Lame Claim 8: "It's NATURAL for men to hunt foxes - just like lions hunt antelope."

Answer: Well the flaw in this argument is blindingly obvious! Lions kill for food... but humans do not eat foxes. There is only one reason to hunt down and murder a fox... for fun... for 'sport'.  It's not in any way justifiable. It's barbaric and it's cruel - it's also clearly a crime as defined by the 1909 Cruelty to Animals Act. By the way, have we not noticed that it is NOT the hunters who manage to pull off this great 'sporting achievement' - it's the hounds? Pro-hunters claim that hunting and other blood sports are inevitable because of our biological make-up. To them, death and suffering are an unavoidable part of life and the foxes would die anyway. Fox hunting became popular in the 18th century. Before that, hunting hares, wild deer and wild boars were the main blood sports in Britain, but the extinction of the wild boars and the almost extinction of wild deer turned attention to foxes instead.

Lame Claim 9: "Ah well, yes - it's natural for DOGS to kill foxes." 

Answer: Rubbish - It is in no way natural! I've already published pictures of our local dogs playing with the rescued foxes along with deer and various birds. The fox is a natural delightfully gentle creature – timid and built for running. The average dog, when decently looked after, is also playful, gentle and peaceful. The only way to make dogs vicious and ready to tear apart foxes, stags, hares or even humans - is to brutalise them - half-starve them - deprive them of affection and house them in such wretched conditions that they go berserk when allowed out to run. The hunts test the hound puppies on fox cubs - It's the charming practice of 'cubbing', wherein, once the parent fox has been slaughtered, the tiny fox cubs are poked or dug out from their homes and forced into the path of the young hounds - already 'toughened up' and ready to mutilate. The young hounds eat the fox pups alive. If the young hounds are not vicious enough - the huntsmen shoot them. A nice piece of 'natural selection' designed to make the pack not only healthy but as vicious as possible. Even leaving aside this abhorrent cruelty to foxes; in a decent society it ought to be illegal to raise a dog for the sole purpose of killing (in fact, as noted in LC 11 - currently it IS illegal to breed dogs for dogfighting)… Logically, we need to bring things into line… so that which is a law for the "yobs" is also a law for the "toffs" too. 

It’s interesting that perhaps the fox hunting community of people have been in a sense brutalised too,  brought up in a way that has desensitised them to the cruelty around them. Cubbing is described in an extract from Fox Hunting by the late Duke of Beaufort, Master of Fox Hounds, published by David & Charles 1980. He wrote: "Never lose sight of the fact that one really well-beaten cub killed fair and square is worth half a dozen fresh ones killed the moment they are found without hounds having to set themselves to the task. It is essential that hounds should have their blood up and learn to be savage with their fox before he is killed."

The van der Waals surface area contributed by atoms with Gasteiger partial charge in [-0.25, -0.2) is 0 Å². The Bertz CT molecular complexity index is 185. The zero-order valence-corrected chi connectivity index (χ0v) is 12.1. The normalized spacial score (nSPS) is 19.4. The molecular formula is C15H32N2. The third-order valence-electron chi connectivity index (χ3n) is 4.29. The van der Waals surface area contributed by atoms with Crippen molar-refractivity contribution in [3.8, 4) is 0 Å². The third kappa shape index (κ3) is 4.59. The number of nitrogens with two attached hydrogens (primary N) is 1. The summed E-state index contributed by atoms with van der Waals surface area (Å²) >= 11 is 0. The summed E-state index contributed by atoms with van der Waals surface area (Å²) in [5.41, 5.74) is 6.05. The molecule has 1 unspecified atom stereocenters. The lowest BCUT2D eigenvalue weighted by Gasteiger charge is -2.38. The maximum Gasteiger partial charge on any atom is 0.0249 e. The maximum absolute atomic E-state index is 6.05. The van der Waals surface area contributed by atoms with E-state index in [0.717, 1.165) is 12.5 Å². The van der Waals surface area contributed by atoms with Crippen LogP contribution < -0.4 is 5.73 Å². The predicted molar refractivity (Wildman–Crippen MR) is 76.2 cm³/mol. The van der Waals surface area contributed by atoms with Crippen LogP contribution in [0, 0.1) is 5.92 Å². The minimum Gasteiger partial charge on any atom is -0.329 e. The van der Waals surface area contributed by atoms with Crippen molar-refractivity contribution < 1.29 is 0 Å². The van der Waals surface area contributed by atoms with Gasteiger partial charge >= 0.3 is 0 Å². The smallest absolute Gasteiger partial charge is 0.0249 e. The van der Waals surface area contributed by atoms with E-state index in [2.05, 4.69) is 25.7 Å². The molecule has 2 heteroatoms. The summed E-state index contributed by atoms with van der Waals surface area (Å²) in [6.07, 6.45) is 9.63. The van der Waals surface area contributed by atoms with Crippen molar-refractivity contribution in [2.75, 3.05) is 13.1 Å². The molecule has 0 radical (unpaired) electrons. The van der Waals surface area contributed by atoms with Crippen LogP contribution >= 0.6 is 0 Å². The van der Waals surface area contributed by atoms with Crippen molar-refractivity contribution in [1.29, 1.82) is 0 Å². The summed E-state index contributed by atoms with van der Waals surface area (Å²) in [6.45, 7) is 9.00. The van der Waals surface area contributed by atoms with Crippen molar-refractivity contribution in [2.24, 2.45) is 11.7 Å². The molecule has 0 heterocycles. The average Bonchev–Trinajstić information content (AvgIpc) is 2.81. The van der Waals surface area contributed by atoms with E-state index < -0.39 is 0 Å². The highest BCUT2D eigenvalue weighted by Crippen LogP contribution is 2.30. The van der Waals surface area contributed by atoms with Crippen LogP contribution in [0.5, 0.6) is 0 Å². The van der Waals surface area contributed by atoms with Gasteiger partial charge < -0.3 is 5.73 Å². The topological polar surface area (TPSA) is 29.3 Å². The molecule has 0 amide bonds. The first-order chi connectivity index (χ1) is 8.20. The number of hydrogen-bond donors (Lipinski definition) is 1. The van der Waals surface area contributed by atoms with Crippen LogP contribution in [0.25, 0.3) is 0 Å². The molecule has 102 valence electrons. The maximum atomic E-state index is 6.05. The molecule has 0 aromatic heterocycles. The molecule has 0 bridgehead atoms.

Lame Claim 10: “By hunting we eliminate the weakest animals, so we strengthen the species. The foxes are either killed or get away if they are strong. Just like in Africa.”

Answer: Good try. But this is just another sly (yes - it’s the humans who are sly – not the dear old foxes) attempt to bend the truth. In fact, the appallingly cruel methods used in the hunt ensure that the chances of survival for a fox, in no way depend on its natural strength. Foxes are routinely imported; kept in bags so they are weakened and disoriented before they are let out in front of a pack of hounds. And the truth is that the occasional fox who actually does manage to elude the dogs is usually ‘accounted for’ by digging out and being shot anyway. No one should be allowed to treat animals this way.

Lame Claim 11: "It's all about class! The middle and working classes are jealous of the toffs and want to deprive them of their rights - among them, the right to treat any animal on their land any way they see fit." 

Answer: Nonsense! It is nothing to do with class. Decent people are equally outraged if a young thug in Yorkshire goes out with his pit-bull terrier and encourages it to savage wild animals, or if a rich landowner in Berkshire goes out with HIS dogs and commits an atrocity on a fox, rabbit, or otter. None of this is about class - we care about animals. Brutal behaviour is brutal behaviour - there is no excuse!

Lame Claim 12: "You people who live in towns don't understand the ways of the countryside. Leave us alone and mind your own business!"